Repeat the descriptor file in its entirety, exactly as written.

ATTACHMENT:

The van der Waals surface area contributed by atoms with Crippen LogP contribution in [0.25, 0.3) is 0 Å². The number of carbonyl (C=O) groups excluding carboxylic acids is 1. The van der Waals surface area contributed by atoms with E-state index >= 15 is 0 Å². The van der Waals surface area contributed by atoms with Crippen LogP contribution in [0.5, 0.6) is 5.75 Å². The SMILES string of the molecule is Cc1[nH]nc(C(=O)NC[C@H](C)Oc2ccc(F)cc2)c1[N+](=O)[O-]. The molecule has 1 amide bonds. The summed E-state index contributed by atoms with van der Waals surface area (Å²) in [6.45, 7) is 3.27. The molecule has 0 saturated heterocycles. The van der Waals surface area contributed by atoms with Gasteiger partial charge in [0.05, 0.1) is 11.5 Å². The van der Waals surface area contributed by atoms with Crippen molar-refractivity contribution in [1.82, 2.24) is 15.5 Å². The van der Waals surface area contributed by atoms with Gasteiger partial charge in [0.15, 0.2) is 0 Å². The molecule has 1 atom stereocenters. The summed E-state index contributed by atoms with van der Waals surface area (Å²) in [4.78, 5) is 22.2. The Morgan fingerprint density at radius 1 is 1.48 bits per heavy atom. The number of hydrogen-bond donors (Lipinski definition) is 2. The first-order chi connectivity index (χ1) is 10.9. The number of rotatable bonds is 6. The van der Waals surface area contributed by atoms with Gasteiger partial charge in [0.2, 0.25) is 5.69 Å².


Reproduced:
The van der Waals surface area contributed by atoms with Crippen LogP contribution in [0.25, 0.3) is 0 Å². The number of carbonyl (C=O) groups excluding carboxylic acids is 1. The van der Waals surface area contributed by atoms with E-state index >= 15 is 0 Å². The van der Waals surface area contributed by atoms with Crippen LogP contribution in [0.5, 0.6) is 5.75 Å². The SMILES string of the molecule is Cc1[nH]nc(C(=O)NC[C@H](C)Oc2ccc(F)cc2)c1[N+](=O)[O-]. The molecule has 1 amide bonds. The summed E-state index contributed by atoms with van der Waals surface area (Å²) in [6.45, 7) is 3.27. The molecule has 0 saturated heterocycles. The van der Waals surface area contributed by atoms with Gasteiger partial charge in [0.05, 0.1) is 11.5 Å². The van der Waals surface area contributed by atoms with Crippen molar-refractivity contribution in [1.82, 2.24) is 15.5 Å². The van der Waals surface area contributed by atoms with Gasteiger partial charge in [0.15, 0.2) is 0 Å². The molecule has 1 atom stereocenters. The summed E-state index contributed by atoms with van der Waals surface area (Å²) in [4.78, 5) is 22.2. The Morgan fingerprint density at radius 1 is 1.48 bits per heavy atom. The number of hydrogen-bond donors (Lipinski definition) is 2. The first-order chi connectivity index (χ1) is 10.9. The number of rotatable bonds is 6. The van der Waals surface area contributed by atoms with Gasteiger partial charge in [0.2, 0.25) is 5.69 Å².